WASHINGTON — Daniel Hillel, an Israeli scientist who pioneered an innovative way of bringing water to crops in arid and dry-land regions, has been named the 2012 World Food Prize laureate. Dr. Hillel was announced as the winner of the award at a June 12 ceremony at the U.S. State Department.

“This year we honor Dr. Daniel Hillel, a scientist from Israel, for his pioneering work in the Middle East that revolutionized food production in that region and around the world,” said Ambassador Kenneth M. Quinn, president of the World Food Prize Foundation. “Dr. Hillel laid the foundation for maximizing efficient water usage in agriculture through a method known as micro-irrigation, which has impacted millions of lives.”

Mr. Quinn emphasized the importance not only of Dr. Hillel’s scientific achievement but also of his dedication to working with people across borders, to help improve food security for all.

“Confronting hunger can bring diverse people together across even the broadest political, ethnic, religious or diplomatic differences,” Mr. Quinn said. “Dr. Hillel’s work and motivation has been to bridge such divisions and to promote peace and understanding in the Middle East by advancing a breakthrough achievement addressing a problem that so many countries share in common: water scarcity. It is significant that Dr. Hillel’s nomination for the World Food Prize contained letters of support from individuals and organizations in Jordan, Egypt and the United Arab Emirates.”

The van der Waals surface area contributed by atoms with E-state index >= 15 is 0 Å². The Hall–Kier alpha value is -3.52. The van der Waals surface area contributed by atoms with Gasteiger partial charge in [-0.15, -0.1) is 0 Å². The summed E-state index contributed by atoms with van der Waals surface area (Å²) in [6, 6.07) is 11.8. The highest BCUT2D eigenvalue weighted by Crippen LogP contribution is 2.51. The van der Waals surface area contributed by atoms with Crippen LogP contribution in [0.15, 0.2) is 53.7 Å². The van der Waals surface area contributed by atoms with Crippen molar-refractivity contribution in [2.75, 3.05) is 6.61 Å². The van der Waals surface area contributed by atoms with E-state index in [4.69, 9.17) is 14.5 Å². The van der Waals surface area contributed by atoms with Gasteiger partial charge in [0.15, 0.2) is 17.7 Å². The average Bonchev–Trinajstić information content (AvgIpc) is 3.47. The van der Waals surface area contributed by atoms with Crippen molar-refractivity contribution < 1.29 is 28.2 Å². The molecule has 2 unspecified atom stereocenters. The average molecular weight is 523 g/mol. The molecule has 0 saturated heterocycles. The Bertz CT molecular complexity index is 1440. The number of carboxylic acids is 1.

Dr. Hillel was born in the United States but raised in Israel. He was first drawn to the issue of agriculture and water scarcity during his days living in the highlands of the Negev Desert.

His research led to a dramatic shift from the prevailing method of irrigation. Previously, in the first half of the 20th century, farmers typically applied large amounts of water in brief periodic episodes of flooding to saturate their fields, followed by longer periods of manufactured drought to dry out the soil. The new methods conceived and developed by Dr. Hillel applied water in small but continuous amounts directly to plant roots, dramatically cutting the amount of water needed to nourish crops, maintaining their consistent health and resulting in higher crop yields to feed more people.

“My joy and gratitude at being granted the World Food Prize this year is tempered by the realization that the work this award recognizes is far from complete,” Dr. Hillel said. “The task of improving the sustainable management of the Earth’s finite and vulnerable soil, water, and energy resources for the benefit of humanity while sustaining the natural biotic community and its overall environmental integrity is an ongoing and increasingly urgent challenge for our generation and for future generations. Meeting this challenge will require enhanced global cooperation and integrated scientific research. It is a task, indeed a collective responsibility, that we cannot shirk and must indeed broaden and intensify.”

Dr. Hillel formally will be awarded the World Food Prize along with $250,000 at the 26th Annual Laureate Award Ceremony at the Iowa State Capitol on Oct. 18, in conjunction with the Borlaug Dialogue international symposium in Des Moines, Iowa.

Nobel Peace Prize winner Norman Borlaug created the World Food Prize in 1987. It is the foremost international award recognizing individuals who have contributed landmark achievements in increasing the quality, quantity or availability of food in the world.